Written by Tiffany Dun, Master of Science (Marine Biology)
I met Anaïs when she moved into my house. Initially, I was captivated by her cool demeanor and overall sense of calm. She was nice and (relatively) clean, so I supposed she would be a good enough housemate. Soon enough, Anaïs had stolen my heart. Not only was she a wonderful, supportive soul, cared for others and cooked me many meals, but I was soon to realise that she was harbouring quite a talent.
Today, this lovely earthling spends her free time crafting all sorts of masterpieces and exploring the great, wide outdoors. She is a budding artist, hoping to spread awareness of the ocean and its wonders through her masterpieces. Although she studies science, Anaïs believes that everybody has their own creative spirit. She has her own story to share with the whole of JCU community, and here is a glimpse into her mindset, for all of you happy souls out there who are lucky to (or perhaps one day will) know her.
Anaïs writes, “my love for art stemmed from a child, painting in my grandmas loungeroom, making a mess with all of the colours of the rainbow. I remember the art teacher in primary school always telling me to sit down, but subconsciously after 5 minutes I would be standing up again fully absorbed by the work in front of me.
I am often found with a paintbrush or pallet in my hand, scribbling down new ideas. Art for me has never been a chore or something I want to rush, it’s my outlet and my motive, a way to slow time and regroup in the crazy world around us. I have never undertaken art class or studied a degree in fine arts but believe everyone is an artist in their own way and creation should be raw and an expression of your inner thoughts.”
“Everyone is an artist in their own way.”
“I used to primarily use watercolours but recently fell in love with the texture and roughness of using a pallet knife. The inspiration for my paintings stems from a lust for the ocean and the power and energy it holds, I see nature as the world’s largest canvas. It’s the movement of water, whether it be the swash on a rocky shore, the beauty of a barrel forming, currents or the blue hues of bombies on a coral reef that I’m in awe of.” “It’s the rugged coastline of Australia; its diverse character. The west coasts contrast of desert umber and ocean teal, to the south coast cliffs and rough seas that inspires me.”
Anaïs sees the ocean and the landscape as an opportunity to create and express her work. From the beaches in Townsville, to the red sand and cliffs of WA, she typically looks at aerial drone footage of places she has been or would one day love to visit. In this way, she manifests her own interpretation of the Australian coastline and uses the earth as a means for her creative expression.
“I see nature as the world’s largest canvas.”
Although she has only just begun her first collection, Anaïs’ work is far from done. Her work is not just a hobby, but an integral part of her creative lifestyle. She writes, “I hope in the future to display my pieces in cafes, galleries, loungerooms, on park murals or community areas where people will see them and recognise the beauty of the ocean. I wish to address the future health of our seas and let my art tell a story of why we need to protect the precious and vulnerable big blue.”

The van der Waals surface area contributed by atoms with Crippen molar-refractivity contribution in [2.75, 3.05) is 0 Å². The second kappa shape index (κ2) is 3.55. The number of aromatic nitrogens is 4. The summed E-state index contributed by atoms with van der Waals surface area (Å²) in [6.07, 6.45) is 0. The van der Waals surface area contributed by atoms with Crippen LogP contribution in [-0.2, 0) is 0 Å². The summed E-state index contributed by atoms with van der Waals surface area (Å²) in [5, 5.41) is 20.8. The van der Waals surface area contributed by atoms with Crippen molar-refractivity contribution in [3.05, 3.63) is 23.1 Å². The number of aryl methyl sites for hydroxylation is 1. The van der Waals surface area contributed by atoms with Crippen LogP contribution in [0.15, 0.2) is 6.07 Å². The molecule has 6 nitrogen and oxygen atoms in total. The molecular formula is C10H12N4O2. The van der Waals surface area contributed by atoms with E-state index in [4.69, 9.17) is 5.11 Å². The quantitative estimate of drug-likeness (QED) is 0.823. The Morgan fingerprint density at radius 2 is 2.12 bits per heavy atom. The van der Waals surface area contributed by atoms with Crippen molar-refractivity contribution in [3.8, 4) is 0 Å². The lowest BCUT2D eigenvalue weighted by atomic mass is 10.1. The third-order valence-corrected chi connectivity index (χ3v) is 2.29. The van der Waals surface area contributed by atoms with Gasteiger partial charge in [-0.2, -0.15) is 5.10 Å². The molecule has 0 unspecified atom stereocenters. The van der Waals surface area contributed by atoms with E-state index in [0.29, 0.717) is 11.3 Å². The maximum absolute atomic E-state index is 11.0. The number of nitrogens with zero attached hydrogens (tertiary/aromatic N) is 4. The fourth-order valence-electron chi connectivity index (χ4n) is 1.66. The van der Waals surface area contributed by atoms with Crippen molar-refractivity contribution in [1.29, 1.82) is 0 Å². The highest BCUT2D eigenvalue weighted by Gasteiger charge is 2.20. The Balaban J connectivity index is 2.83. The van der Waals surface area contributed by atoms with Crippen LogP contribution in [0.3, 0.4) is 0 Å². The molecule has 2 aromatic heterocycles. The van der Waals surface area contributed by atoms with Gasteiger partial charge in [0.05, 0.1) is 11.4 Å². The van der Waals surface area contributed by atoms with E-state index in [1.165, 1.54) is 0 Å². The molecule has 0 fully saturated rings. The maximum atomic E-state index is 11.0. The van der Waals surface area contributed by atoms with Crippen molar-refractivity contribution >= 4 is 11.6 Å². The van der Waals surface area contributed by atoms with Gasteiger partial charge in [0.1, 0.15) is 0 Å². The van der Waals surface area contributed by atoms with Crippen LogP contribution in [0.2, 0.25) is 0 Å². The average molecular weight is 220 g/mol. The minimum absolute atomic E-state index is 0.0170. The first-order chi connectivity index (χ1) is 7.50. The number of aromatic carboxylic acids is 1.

While many of us are studying to become scientists or technicians of sorts, it can become easy to forget the importance of creative expression in our everyday lives. But creative living is important, and perhaps the most important thing, particularly in a society that is preoccupied with acquiring validation from others and with the consumption of material possessions. Whether it be through sport, dance, art, cooking, writing, music, or whatever you enjoy doing, be sure to incorporate some form of creativity in your everyday lifestyle. Like Anaïs, use your imagination and your art as a means to simplify your life, to reconnect with yourself and your spirit. Don’t limit yourself to the confines of your degree, humans were not meant to fit into boxes. Find out what you love doing and have the courage to do it (your soul will thank you).
Anaïs writes, “I believe art and science don’t have to be opposing fields of work. I am currently studying Marine Science and James Cook University and love learning the interactions between chemistry, physics, biology and the marine realm. I love the scientific side of it all and am very grateful to have the opportunity to be working alongside some of the leading researchers in the field. But I believe change comes when the mindset of masses comes together.”
“Change comes when the mindset of masses comes together.”
Most importantly, be sure to share your creative and imaginative ideas. It is the communication of these creative ideas and your imagination that will fuel a change in collective mindsets for a better, new earth. We can learn and glean from individuals like Anaïs, who helps to spread this message through her craft. And the ripples from one individual will emanate to reach friends, family and the wider community. So, do what you want, do it proudly and fearlessly, because it is the collective work from individuals that has the capacity to change the world. Anaïs writes, “I want to be able to reach out to children, grandparents, lawyers, florists, millionaires, the less fortunate and everyone in between and give them the opportunity to respect and protect the ocean. I want to use art as a form of communication to educate all the earthlings towards a heathier and happier ocean.”
For enquires about paintings contact Anaïs at firstname.lastname@example.org.